On the subject of cost, Phillips is very clear. “Cost and expense are two different things. Giving our customers good value and consistent packaging keeps them coming back to us. That’s not expensive. That’s good business. We rarely lose a customer, and we rely on word of mouth to propel sales. Packaging is a big part of what we have to offer, particularly because the packaging is functional in that it’s used as a dispenser. A guy will cut off 20 or 25 feet, then hang our product back, doing this two or three times until the trimmer line is gone.” He estimates that for the slight increase in new-packaging costs, fewer dollars are lost in product waste now that the jack-in-the-box behavior of the old packaging is a thing of the past.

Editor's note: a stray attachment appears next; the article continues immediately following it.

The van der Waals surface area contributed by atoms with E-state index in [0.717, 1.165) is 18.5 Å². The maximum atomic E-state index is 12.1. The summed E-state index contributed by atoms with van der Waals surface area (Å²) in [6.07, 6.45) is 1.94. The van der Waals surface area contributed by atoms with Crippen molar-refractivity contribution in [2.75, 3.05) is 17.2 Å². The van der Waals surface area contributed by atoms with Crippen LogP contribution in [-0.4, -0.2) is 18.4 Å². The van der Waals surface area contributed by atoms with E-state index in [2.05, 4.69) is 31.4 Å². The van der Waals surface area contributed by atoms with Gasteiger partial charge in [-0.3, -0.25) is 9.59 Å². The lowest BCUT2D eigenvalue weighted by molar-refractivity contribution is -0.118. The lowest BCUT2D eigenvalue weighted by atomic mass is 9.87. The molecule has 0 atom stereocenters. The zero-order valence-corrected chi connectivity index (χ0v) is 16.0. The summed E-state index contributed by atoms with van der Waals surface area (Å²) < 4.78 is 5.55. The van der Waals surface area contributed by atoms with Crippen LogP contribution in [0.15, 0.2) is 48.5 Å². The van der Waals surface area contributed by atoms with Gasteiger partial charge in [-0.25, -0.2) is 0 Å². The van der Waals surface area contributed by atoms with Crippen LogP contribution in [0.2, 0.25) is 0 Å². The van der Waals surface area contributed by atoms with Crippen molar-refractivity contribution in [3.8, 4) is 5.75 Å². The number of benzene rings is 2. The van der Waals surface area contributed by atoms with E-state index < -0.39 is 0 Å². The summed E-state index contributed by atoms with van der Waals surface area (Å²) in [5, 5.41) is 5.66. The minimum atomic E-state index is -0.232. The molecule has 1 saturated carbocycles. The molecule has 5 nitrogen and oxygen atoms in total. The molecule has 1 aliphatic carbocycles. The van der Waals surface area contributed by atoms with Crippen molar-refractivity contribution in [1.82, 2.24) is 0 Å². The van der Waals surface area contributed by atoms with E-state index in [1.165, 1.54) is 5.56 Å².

Phillips adds that no one thinks about trimmer line unless something goes wrong. “Ultimately,” he says, “our focus is the guy out there in the field who’s doing the trimming. It’s not a pleasant task, so any improvement we can make is worth it.” By all indications, the improvements made by the three partners on this project—Desert Extrusion, Flexpak, and Klöckner Pentaplast—have been well worth the time and energy expended.